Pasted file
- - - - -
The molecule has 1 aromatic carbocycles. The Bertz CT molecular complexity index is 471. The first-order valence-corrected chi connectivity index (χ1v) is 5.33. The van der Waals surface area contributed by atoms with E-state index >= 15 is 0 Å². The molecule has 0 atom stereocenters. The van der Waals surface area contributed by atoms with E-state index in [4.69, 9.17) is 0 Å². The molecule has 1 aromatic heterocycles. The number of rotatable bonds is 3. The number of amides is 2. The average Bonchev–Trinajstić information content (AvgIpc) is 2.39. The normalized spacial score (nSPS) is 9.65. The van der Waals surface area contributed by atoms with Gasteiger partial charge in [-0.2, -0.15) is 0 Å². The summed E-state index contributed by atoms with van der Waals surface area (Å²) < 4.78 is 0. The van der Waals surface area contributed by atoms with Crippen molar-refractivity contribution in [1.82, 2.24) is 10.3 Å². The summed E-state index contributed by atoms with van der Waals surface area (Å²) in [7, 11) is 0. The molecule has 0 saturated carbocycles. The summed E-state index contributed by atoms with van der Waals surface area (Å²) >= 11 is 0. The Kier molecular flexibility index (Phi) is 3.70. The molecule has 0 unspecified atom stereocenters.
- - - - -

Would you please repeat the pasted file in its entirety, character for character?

The molecule has 1 aromatic carbocycles. The Bertz CT molecular complexity index is 471. The first-order valence-corrected chi connectivity index (χ1v) is 5.33. The van der Waals surface area contributed by atoms with E-state index >= 15 is 0 Å². The molecule has 0 atom stereocenters. The van der Waals surface area contributed by atoms with E-state index in [4.69, 9.17) is 0 Å². The molecule has 1 aromatic heterocycles. The number of rotatable bonds is 3. The number of amides is 2. The average Bonchev–Trinajstić information content (AvgIpc) is 2.39. The normalized spacial score (nSPS) is 9.65. The van der Waals surface area contributed by atoms with Gasteiger partial charge in [-0.2, -0.15) is 0 Å². The summed E-state index contributed by atoms with van der Waals surface area (Å²) < 4.78 is 0. The van der Waals surface area contributed by atoms with Crippen molar-refractivity contribution in [1.82, 2.24) is 10.3 Å². The summed E-state index contributed by atoms with van der Waals surface area (Å²) in [7, 11) is 0. The molecule has 0 saturated carbocycles. The summed E-state index contributed by atoms with van der Waals surface area (Å²) >= 11 is 0. The Kier molecular flexibility index (Phi) is 3.70. The molecule has 0 unspecified atom stereocenters.